Crikey asked Sports Minister Mark Arbib whether he was in favour of a ban. Having effectively said he was not and that he believed “the key to tackling childhood obesity is to get kids active and away from the television or PlayStation,” he flicked us on to Health Minister Nicola Roxon. Crikey went to her office for comment but didn’t get a reply before deadline.
We didn’t feel the need to ask Tony Abbott who, as Health Minister in the Howard government, dismissed concerns about food marketing to children raised by the ABC’s Four Corners:
TONY ABBOTT: It’s a pretty sad view of humanity to think that we are in some way programmed by the stuff we see on television.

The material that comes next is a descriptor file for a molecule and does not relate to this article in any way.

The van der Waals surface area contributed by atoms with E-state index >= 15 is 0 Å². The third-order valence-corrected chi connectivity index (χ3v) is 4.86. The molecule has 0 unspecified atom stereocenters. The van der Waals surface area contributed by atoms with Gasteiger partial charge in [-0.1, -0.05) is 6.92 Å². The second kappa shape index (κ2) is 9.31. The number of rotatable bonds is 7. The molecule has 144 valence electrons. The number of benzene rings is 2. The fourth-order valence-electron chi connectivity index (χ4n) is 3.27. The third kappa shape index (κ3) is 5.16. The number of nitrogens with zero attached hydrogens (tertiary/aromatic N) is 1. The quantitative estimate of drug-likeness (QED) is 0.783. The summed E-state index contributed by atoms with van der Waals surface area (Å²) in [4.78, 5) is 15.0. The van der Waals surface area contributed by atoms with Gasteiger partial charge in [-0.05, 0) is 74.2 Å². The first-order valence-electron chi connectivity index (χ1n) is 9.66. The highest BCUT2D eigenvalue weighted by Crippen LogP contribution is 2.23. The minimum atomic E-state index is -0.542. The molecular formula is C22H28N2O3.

TICKY FULLERTON: What about children under eight?
TONY ABBOTT: Well, children under eight normally eat what their parents give them. And if their parents are foolish enough to feed their kids on a diet of Coca-Cola and lollies, well, they should lift their game, and lift it urgently.
Health experts don’t buy the Abbott argument — shared by many — that it’s the parents’ responsibility. “Absolutely not,” says professor Colagiuri. “It’s impossible for children to avoid these advertisements — the bombardment of viewers with these ads during the recent England-Australia cricket series was outrageous — parents would have had to sit with their children the whole time with remote control poised to ensure that their children were not exposed.
“It’s tough for parents to constantly resist children’s pestering for unhealthy food and they need to be supported,” says the Obesity Policy Coalition’s Martin. “Endorsements by sporting heroes fuel children’s pestering, and make it much harder for parents. Junk-food companies and sporting bodies need to take some responsibility, and not pin it all on parents.